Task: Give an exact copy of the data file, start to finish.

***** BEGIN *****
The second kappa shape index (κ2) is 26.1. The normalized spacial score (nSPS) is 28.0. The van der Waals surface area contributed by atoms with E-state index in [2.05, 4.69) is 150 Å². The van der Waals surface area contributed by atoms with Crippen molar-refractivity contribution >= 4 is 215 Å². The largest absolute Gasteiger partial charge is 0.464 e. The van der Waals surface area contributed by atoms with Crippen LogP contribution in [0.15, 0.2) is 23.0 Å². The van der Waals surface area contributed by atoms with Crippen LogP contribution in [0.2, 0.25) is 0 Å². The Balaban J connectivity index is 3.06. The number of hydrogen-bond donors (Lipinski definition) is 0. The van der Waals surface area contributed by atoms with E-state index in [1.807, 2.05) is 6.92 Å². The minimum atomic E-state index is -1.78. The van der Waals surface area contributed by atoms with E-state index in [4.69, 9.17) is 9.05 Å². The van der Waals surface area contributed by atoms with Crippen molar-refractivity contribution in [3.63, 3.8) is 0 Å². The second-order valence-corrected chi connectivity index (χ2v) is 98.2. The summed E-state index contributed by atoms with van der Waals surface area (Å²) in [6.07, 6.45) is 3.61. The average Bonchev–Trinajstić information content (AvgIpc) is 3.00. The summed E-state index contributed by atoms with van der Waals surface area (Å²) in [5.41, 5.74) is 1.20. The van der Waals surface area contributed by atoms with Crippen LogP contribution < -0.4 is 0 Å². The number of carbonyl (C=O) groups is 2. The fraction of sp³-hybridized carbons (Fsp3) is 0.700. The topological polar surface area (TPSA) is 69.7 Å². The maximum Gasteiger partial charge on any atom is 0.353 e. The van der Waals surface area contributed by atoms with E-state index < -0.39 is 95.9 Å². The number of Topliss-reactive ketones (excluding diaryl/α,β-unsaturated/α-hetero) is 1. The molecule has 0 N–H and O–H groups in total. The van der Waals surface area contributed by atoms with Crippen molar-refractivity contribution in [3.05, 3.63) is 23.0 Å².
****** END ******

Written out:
The second kappa shape index (κ2) is 26.1. The normalized spacial score (nSPS) is 28.0. The van der Waals surface area contributed by atoms with E-state index in [2.05, 4.69) is 150 Å². The van der Waals surface area contributed by atoms with Crippen molar-refractivity contribution >= 4 is 215 Å². The largest absolute Gasteiger partial charge is 0.464 e. The van der Waals surface area contributed by atoms with Crippen LogP contribution in [0.15, 0.2) is 23.0 Å². The van der Waals surface area contributed by atoms with Crippen LogP contribution in [0.2, 0.25) is 0 Å². The Balaban J connectivity index is 3.06. The number of hydrogen-bond donors (Lipinski definition) is 0. The van der Waals surface area contributed by atoms with E-state index in [1.807, 2.05) is 6.92 Å². The minimum atomic E-state index is -1.78. The van der Waals surface area contributed by atoms with E-state index in [4.69, 9.17) is 9.05 Å². The van der Waals surface area contributed by atoms with Crippen molar-refractivity contribution in [3.63, 3.8) is 0 Å². The second-order valence-corrected chi connectivity index (χ2v) is 98.2. The summed E-state index contributed by atoms with van der Waals surface area (Å²) in [6.07, 6.45) is 3.61. The average Bonchev–Trinajstić information content (AvgIpc) is 3.00. The summed E-state index contributed by atoms with van der Waals surface area (Å²) in [5.41, 5.74) is 1.20. The van der Waals surface area contributed by atoms with Crippen LogP contribution < -0.4 is 0 Å². The number of carbonyl (C=O) groups is 2. The fraction of sp³-hybridized carbons (Fsp3) is 0.700. The topological polar surface area (TPSA) is 69.7 Å². The maximum Gasteiger partial charge on any atom is 0.353 e. The van der Waals surface area contributed by atoms with E-state index < -0.39 is 95.9 Å². The number of Topliss-reactive ketones (excluding diaryl/α,β-unsaturated/α-hetero) is 1. The molecule has 0 N–H and O–H groups in total. The van der Waals surface area contributed by atoms with Crippen molar-refractivity contribution in [3.05, 3.63) is 23.0 Å².